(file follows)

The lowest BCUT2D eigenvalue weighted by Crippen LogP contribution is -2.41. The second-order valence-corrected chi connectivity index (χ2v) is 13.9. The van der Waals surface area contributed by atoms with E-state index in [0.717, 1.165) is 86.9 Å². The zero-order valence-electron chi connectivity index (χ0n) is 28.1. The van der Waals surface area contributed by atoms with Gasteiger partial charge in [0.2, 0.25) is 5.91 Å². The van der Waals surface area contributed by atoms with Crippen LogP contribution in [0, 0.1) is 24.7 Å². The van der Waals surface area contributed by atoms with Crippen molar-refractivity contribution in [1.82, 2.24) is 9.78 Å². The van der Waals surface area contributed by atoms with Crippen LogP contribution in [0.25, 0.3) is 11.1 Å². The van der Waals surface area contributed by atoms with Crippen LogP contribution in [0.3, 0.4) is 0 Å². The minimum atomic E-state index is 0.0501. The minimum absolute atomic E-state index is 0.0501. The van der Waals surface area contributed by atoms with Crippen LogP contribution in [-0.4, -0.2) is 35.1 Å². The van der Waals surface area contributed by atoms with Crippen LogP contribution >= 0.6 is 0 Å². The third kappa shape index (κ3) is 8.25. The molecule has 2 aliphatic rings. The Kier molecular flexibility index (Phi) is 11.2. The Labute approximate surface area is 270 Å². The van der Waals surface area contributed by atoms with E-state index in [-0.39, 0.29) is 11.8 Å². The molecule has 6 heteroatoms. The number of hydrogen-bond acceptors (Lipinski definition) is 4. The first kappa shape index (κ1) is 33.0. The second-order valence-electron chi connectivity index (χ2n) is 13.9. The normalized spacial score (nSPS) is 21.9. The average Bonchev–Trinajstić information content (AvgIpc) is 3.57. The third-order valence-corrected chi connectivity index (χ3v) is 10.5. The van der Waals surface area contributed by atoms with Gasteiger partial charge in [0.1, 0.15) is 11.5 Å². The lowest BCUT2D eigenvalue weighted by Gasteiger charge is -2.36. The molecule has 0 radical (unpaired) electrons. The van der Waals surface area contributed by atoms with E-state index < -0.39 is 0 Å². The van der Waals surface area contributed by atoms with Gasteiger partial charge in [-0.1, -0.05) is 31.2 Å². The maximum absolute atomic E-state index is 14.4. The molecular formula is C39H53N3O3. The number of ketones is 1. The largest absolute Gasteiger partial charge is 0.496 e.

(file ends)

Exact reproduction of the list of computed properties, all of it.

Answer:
The lowest BCUT2D eigenvalue weighted by Crippen LogP contribution is -2.41. The second-order valence-corrected chi connectivity index (χ2v) is 13.9. The van der Waals surface area contributed by atoms with E-state index in [0.717, 1.165) is 86.9 Å². The zero-order valence-electron chi connectivity index (χ0n) is 28.1. The van der Waals surface area contributed by atoms with Gasteiger partial charge in [0.2, 0.25) is 5.91 Å². The van der Waals surface area contributed by atoms with Crippen LogP contribution in [0, 0.1) is 24.7 Å². The van der Waals surface area contributed by atoms with Crippen molar-refractivity contribution in [1.82, 2.24) is 9.78 Å². The van der Waals surface area contributed by atoms with Crippen LogP contribution in [0.25, 0.3) is 11.1 Å². The van der Waals surface area contributed by atoms with Crippen LogP contribution in [0.3, 0.4) is 0 Å². The minimum atomic E-state index is 0.0501. The minimum absolute atomic E-state index is 0.0501. The van der Waals surface area contributed by atoms with Crippen LogP contribution in [-0.4, -0.2) is 35.1 Å². The van der Waals surface area contributed by atoms with Crippen LogP contribution >= 0.6 is 0 Å². The third kappa shape index (κ3) is 8.25. The molecule has 2 aliphatic rings. The Kier molecular flexibility index (Phi) is 11.2. The Labute approximate surface area is 270 Å². The van der Waals surface area contributed by atoms with E-state index in [-0.39, 0.29) is 11.8 Å². The molecule has 6 heteroatoms. The number of hydrogen-bond acceptors (Lipinski definition) is 4. The first kappa shape index (κ1) is 33.0. The second-order valence-electron chi connectivity index (χ2n) is 13.9. The normalized spacial score (nSPS) is 21.9. The average Bonchev–Trinajstić information content (AvgIpc) is 3.57. The third-order valence-corrected chi connectivity index (χ3v) is 10.5. The van der Waals surface area contributed by atoms with Gasteiger partial charge in [0.1, 0.15) is 11.5 Å². The lowest BCUT2D eigenvalue weighted by Gasteiger charge is -2.36. The molecule has 0 radical (unpaired) electrons. The van der Waals surface area contributed by atoms with E-state index < -0.39 is 0 Å². The van der Waals surface area contributed by atoms with Gasteiger partial charge in [-0.1, -0.05) is 31.2 Å². The maximum absolute atomic E-state index is 14.4. The molecular formula is C39H53N3O3. The number of ketones is 1. The largest absolute Gasteiger partial charge is 0.496 e.